It’s rare to come across a portable game that has the deep, big-budget experience of Fishlab‘s Galaxy on Fire 2. Reminiscent of games like Colony Wars or Eve Online, the game puts you in the cockpit of a space cruiser in deep space where you’ll mine asteroids, fend off space pirates, and trade goods with intergalactic space merchants. There’s so much to see and do here that it’s easy to get overwhelmed. But players who stick with Galaxy on Fire 2 will come away with a rewarding experience that will last for hours.
Pilot Keith T. Maxwell returns from Galaxy on Fire 3D in an all new adventure that finds him stranded on the other end of the galaxy and thirty-five years in the future after being sucked into some sort of wormhole. Eager to get back home, Maxwell immediately sets off to…mining asteroids. Yes, Galaxy on Fire 2 starts off rather slowly, and what appears to be a fast-paced space shooter contains extended periods of mundane activities. But these slow spots are merely means to and end. In order to upgrade his ship, defeat a mysterious threat, and make the journey across the universe and back home, Maxwell needs to earn money by taking on various missions, only some of which include plucking ore out of floating hunks of space-rocks.
Other missions will require Captain Maxwell to trade goods and minerals, and create new items, giving the game a serious role-playing vibe. But if this all sounds like some sort of dull farming simulator, fret not. Maxwell is a space pilot, and much of the game is spent working as a mercenary or pirate, which usually translates to blasting ships out of the galaxy.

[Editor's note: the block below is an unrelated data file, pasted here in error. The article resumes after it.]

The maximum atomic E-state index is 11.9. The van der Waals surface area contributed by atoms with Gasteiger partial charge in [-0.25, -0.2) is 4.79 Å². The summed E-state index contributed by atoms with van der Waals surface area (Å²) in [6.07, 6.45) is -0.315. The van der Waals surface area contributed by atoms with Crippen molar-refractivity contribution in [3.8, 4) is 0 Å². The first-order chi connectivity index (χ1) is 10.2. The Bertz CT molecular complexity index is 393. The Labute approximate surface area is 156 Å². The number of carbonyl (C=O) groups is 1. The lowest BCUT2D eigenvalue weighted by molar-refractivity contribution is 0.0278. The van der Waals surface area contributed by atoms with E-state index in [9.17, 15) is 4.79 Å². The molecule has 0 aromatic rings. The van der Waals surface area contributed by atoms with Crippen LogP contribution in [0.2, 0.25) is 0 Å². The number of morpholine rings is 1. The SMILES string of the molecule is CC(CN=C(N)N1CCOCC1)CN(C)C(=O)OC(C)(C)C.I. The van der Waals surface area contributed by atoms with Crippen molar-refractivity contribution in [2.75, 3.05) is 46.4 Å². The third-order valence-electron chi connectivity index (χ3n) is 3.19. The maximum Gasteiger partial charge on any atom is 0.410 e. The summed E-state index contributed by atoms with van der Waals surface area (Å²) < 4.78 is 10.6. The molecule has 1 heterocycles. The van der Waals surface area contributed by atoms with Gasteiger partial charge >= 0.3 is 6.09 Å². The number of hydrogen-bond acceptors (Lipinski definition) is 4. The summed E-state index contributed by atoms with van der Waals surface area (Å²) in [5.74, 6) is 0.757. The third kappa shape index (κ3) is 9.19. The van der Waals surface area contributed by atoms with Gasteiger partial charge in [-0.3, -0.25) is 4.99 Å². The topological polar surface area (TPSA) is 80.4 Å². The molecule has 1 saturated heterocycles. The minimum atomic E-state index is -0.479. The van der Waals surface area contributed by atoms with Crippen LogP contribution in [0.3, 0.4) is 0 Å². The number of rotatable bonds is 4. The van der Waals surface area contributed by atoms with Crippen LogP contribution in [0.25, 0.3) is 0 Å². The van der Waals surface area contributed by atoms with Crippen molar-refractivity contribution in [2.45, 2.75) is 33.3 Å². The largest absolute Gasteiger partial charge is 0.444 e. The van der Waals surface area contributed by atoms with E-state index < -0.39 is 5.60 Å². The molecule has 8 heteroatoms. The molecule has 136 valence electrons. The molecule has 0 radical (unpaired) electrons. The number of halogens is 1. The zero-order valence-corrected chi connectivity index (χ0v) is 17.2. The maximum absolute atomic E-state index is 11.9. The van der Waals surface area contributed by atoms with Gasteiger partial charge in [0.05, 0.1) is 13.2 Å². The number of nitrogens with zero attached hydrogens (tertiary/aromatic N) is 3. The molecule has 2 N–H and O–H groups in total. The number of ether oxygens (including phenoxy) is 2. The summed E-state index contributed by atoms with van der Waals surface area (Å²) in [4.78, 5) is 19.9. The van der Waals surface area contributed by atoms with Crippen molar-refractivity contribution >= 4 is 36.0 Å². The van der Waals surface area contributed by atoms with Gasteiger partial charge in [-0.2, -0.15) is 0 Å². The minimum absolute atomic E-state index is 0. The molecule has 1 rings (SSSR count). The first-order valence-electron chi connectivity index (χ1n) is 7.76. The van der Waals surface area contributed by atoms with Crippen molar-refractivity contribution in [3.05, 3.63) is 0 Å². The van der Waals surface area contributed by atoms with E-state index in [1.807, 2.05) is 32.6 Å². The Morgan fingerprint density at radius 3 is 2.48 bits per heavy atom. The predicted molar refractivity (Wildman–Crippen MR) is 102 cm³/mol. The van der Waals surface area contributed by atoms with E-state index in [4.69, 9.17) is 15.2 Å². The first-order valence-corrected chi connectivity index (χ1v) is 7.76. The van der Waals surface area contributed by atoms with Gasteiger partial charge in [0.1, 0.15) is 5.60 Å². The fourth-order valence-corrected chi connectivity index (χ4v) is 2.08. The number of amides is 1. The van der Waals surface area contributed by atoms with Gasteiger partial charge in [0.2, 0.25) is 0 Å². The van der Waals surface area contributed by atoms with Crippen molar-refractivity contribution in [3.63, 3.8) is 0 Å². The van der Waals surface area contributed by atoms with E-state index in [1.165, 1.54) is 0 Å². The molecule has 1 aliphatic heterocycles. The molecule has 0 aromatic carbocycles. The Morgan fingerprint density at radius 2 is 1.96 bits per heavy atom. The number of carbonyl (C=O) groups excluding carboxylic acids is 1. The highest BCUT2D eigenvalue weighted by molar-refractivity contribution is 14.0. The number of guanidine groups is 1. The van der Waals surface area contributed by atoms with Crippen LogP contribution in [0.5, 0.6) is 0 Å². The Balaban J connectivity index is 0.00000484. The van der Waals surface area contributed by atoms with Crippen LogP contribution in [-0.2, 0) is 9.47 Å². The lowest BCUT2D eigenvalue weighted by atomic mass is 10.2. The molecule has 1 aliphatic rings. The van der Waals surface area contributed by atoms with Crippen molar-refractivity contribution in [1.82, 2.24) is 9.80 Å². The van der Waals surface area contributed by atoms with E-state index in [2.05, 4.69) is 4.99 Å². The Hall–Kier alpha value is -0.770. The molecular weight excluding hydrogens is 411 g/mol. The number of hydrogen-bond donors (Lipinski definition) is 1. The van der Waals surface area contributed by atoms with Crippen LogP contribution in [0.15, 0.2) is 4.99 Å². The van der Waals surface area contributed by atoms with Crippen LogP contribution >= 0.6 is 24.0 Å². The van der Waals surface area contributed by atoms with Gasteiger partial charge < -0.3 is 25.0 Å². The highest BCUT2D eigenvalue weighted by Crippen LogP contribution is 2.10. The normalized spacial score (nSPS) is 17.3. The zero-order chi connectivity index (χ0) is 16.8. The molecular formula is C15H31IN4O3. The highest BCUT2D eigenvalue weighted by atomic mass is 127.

The production quality of Galaxy on Fire 2 is outstanding, oftentimes reminiscent of the excellent Rogue Squadron games. Your missions will be played against some lovely backdrops, with colorful planets, stars, and nebula making for gorgeous scenery. Much of the dialog is voice-acted and the audio is on par with what one would find on a home console.
But it’s not all perfect. As well as the game is presented, Galaxy on Fire 2’s controls take some serious getting used to. Players are given the option between touch and tilt controls, though neither ever felt comfortable for me. The tilt controls were loose and somewhat unresponsive, and touch controls rarely feel right for this type of game. Often, I’d find myself chasing a blip on my radar only to zip past an enemy ship as I fumbled to find the appropriate on-screen “button”. So despite how deep the game is, and no matter how impressive its production value, the cumbersome controls often resulted in missions ending in frustration.
In addition, the ships lack a throttle, meaning you’re basically going the same speed at all times. This makes the travelling sections incredibly tedious, and if you’re in the middle of a battle and your enemy is at a great distance it may seem like an eternity before you make contact.
In the end, Galaxy on Fire 2 is really a mixed bag. On one hand, the presentation is top-notch, the missions are varied and plentiful, and the story will keep gamers interested until the very end. On the other, clunky controls and slow-paced gameplay often stifle the otherwise excellent package.
Bottom Line: While great for space shooter enthusiasts, Galaxy on Fire 2 impresses with its variety, length, and production, but disappoints with its pacing and control scheme.
Galaxy on Fire 2 is compatible with iPhone, iPod touch, and iPad. Requires iOS 3.0 or later.